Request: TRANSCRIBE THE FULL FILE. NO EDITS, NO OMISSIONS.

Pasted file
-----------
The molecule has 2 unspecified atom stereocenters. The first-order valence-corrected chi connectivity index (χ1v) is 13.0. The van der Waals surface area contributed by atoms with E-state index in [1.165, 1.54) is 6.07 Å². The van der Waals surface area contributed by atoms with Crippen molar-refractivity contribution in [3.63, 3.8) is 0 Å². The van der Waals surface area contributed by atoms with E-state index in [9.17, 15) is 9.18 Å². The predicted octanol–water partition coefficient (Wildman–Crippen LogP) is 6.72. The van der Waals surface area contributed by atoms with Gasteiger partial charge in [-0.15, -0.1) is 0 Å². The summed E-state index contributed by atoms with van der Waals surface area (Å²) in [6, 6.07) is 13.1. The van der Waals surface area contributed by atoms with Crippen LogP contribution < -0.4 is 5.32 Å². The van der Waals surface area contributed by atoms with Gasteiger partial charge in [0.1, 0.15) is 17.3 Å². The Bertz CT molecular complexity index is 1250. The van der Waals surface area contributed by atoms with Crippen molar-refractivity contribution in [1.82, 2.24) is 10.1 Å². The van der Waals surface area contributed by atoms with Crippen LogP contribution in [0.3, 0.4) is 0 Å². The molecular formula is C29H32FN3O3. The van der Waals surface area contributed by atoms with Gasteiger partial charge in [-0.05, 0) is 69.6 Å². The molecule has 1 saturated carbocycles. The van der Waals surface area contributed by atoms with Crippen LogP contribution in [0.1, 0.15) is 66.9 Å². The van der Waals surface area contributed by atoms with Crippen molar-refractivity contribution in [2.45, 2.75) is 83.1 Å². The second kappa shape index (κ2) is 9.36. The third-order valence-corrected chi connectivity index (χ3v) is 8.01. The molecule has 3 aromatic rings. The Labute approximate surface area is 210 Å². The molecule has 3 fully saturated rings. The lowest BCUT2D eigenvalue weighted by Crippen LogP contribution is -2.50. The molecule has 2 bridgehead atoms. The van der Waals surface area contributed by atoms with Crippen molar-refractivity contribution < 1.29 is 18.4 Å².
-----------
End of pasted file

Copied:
The molecule has 2 unspecified atom stereocenters. The first-order valence-corrected chi connectivity index (χ1v) is 13.0. The van der Waals surface area contributed by atoms with E-state index in [1.165, 1.54) is 6.07 Å². The van der Waals surface area contributed by atoms with Crippen molar-refractivity contribution in [3.63, 3.8) is 0 Å². The van der Waals surface area contributed by atoms with E-state index in [9.17, 15) is 9.18 Å². The predicted octanol–water partition coefficient (Wildman–Crippen LogP) is 6.72. The van der Waals surface area contributed by atoms with Gasteiger partial charge in [-0.15, -0.1) is 0 Å². The summed E-state index contributed by atoms with van der Waals surface area (Å²) in [6, 6.07) is 13.1. The van der Waals surface area contributed by atoms with Crippen LogP contribution < -0.4 is 5.32 Å². The van der Waals surface area contributed by atoms with Gasteiger partial charge in [0.1, 0.15) is 17.3 Å². The Bertz CT molecular complexity index is 1250. The van der Waals surface area contributed by atoms with Crippen molar-refractivity contribution in [1.82, 2.24) is 10.1 Å². The van der Waals surface area contributed by atoms with Crippen LogP contribution in [0.3, 0.4) is 0 Å². The molecular formula is C29H32FN3O3. The van der Waals surface area contributed by atoms with Gasteiger partial charge in [-0.05, 0) is 69.6 Å². The molecule has 1 saturated carbocycles. The van der Waals surface area contributed by atoms with Crippen LogP contribution in [0.1, 0.15) is 66.9 Å². The van der Waals surface area contributed by atoms with Crippen molar-refractivity contribution in [2.45, 2.75) is 83.1 Å². The second kappa shape index (κ2) is 9.36. The third-order valence-corrected chi connectivity index (χ3v) is 8.01. The molecule has 3 aromatic rings. The Labute approximate surface area is 210 Å². The molecule has 3 fully saturated rings. The lowest BCUT2D eigenvalue weighted by Crippen LogP contribution is -2.50. The molecule has 2 bridgehead atoms. The van der Waals surface area contributed by atoms with Crippen molar-refractivity contribution < 1.29 is 18.4 Å².